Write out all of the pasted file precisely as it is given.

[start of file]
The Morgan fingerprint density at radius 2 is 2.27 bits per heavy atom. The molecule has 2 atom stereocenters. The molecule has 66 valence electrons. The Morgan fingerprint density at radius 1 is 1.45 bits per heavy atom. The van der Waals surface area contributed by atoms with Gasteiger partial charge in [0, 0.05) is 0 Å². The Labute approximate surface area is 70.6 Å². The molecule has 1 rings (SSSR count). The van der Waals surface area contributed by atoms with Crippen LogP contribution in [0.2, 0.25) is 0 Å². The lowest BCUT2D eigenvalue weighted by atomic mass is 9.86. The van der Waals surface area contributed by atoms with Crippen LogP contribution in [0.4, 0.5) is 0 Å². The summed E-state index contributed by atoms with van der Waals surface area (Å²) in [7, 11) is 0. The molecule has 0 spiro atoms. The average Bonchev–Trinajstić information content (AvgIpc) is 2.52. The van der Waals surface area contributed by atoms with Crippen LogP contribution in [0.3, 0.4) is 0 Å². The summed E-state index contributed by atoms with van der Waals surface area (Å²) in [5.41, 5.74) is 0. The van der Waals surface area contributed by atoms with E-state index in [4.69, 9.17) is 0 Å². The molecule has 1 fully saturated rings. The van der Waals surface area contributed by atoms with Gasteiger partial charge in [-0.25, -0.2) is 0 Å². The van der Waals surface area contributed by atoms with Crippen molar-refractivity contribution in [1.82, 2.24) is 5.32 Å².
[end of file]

The Morgan fingerprint density at radius 2 is 2.27 bits per heavy atom. The molecule has 2 atom stereocenters. The molecule has 66 valence electrons. The Morgan fingerprint density at radius 1 is 1.45 bits per heavy atom. The van der Waals surface area contributed by atoms with Gasteiger partial charge in [0, 0.05) is 0 Å². The Labute approximate surface area is 70.6 Å². The molecule has 1 rings (SSSR count). The van der Waals surface area contributed by atoms with Crippen LogP contribution in [0.2, 0.25) is 0 Å². The lowest BCUT2D eigenvalue weighted by atomic mass is 9.86. The van der Waals surface area contributed by atoms with Crippen LogP contribution in [0.4, 0.5) is 0 Å². The summed E-state index contributed by atoms with van der Waals surface area (Å²) in [7, 11) is 0. The molecule has 0 spiro atoms. The average Bonchev–Trinajstić information content (AvgIpc) is 2.52. The van der Waals surface area contributed by atoms with Crippen LogP contribution in [0.3, 0.4) is 0 Å². The summed E-state index contributed by atoms with van der Waals surface area (Å²) in [5.41, 5.74) is 0. The van der Waals surface area contributed by atoms with E-state index in [4.69, 9.17) is 0 Å². The molecule has 1 fully saturated rings. The van der Waals surface area contributed by atoms with Gasteiger partial charge in [-0.25, -0.2) is 0 Å². The van der Waals surface area contributed by atoms with Crippen molar-refractivity contribution in [1.82, 2.24) is 5.32 Å².